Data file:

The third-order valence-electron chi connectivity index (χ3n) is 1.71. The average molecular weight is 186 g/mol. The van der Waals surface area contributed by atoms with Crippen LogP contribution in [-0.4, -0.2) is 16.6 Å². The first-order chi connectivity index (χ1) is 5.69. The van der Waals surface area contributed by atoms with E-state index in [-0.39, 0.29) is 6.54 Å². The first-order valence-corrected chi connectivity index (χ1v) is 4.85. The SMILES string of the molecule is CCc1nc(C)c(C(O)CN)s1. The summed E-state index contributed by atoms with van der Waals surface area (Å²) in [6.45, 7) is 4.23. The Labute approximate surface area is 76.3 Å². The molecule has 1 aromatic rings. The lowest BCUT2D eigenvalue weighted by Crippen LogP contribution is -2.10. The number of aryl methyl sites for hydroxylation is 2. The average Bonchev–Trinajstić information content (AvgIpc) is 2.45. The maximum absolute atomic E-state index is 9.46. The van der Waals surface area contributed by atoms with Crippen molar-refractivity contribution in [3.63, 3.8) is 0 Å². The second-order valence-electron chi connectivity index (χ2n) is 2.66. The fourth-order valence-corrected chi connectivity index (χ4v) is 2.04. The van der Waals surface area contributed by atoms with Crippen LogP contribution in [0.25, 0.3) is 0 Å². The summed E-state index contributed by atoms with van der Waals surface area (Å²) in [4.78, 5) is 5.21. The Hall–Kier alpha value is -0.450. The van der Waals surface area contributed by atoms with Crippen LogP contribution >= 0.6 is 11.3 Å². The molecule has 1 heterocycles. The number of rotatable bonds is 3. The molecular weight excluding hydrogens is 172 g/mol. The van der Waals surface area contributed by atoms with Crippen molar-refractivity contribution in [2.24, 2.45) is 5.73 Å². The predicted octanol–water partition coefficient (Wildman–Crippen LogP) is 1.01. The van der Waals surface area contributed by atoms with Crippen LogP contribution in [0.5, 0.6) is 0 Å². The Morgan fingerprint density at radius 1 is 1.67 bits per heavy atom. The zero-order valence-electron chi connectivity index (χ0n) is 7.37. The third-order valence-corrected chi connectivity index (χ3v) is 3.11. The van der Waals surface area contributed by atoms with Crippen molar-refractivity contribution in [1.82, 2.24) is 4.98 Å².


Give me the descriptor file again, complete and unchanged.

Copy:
The third-order valence-electron chi connectivity index (χ3n) is 1.71. The average molecular weight is 186 g/mol. The van der Waals surface area contributed by atoms with Crippen LogP contribution in [-0.4, -0.2) is 16.6 Å². The first-order chi connectivity index (χ1) is 5.69. The van der Waals surface area contributed by atoms with E-state index in [-0.39, 0.29) is 6.54 Å². The first-order valence-corrected chi connectivity index (χ1v) is 4.85. The SMILES string of the molecule is CCc1nc(C)c(C(O)CN)s1. The summed E-state index contributed by atoms with van der Waals surface area (Å²) in [6.45, 7) is 4.23. The Labute approximate surface area is 76.3 Å². The molecule has 1 aromatic rings. The lowest BCUT2D eigenvalue weighted by Crippen LogP contribution is -2.10. The number of aryl methyl sites for hydroxylation is 2. The average Bonchev–Trinajstić information content (AvgIpc) is 2.45. The maximum absolute atomic E-state index is 9.46. The van der Waals surface area contributed by atoms with Crippen molar-refractivity contribution in [3.63, 3.8) is 0 Å². The second-order valence-electron chi connectivity index (χ2n) is 2.66. The fourth-order valence-corrected chi connectivity index (χ4v) is 2.04. The van der Waals surface area contributed by atoms with Crippen LogP contribution in [0.25, 0.3) is 0 Å². The summed E-state index contributed by atoms with van der Waals surface area (Å²) in [4.78, 5) is 5.21. The Hall–Kier alpha value is -0.450. The van der Waals surface area contributed by atoms with Crippen LogP contribution >= 0.6 is 11.3 Å². The molecule has 1 heterocycles. The number of rotatable bonds is 3. The molecular weight excluding hydrogens is 172 g/mol. The van der Waals surface area contributed by atoms with Crippen molar-refractivity contribution in [2.24, 2.45) is 5.73 Å². The predicted octanol–water partition coefficient (Wildman–Crippen LogP) is 1.01. The van der Waals surface area contributed by atoms with Crippen LogP contribution in [0.5, 0.6) is 0 Å². The Morgan fingerprint density at radius 1 is 1.67 bits per heavy atom. The zero-order valence-electron chi connectivity index (χ0n) is 7.37. The third-order valence-corrected chi connectivity index (χ3v) is 3.11. The van der Waals surface area contributed by atoms with Crippen molar-refractivity contribution in [1.82, 2.24) is 4.98 Å².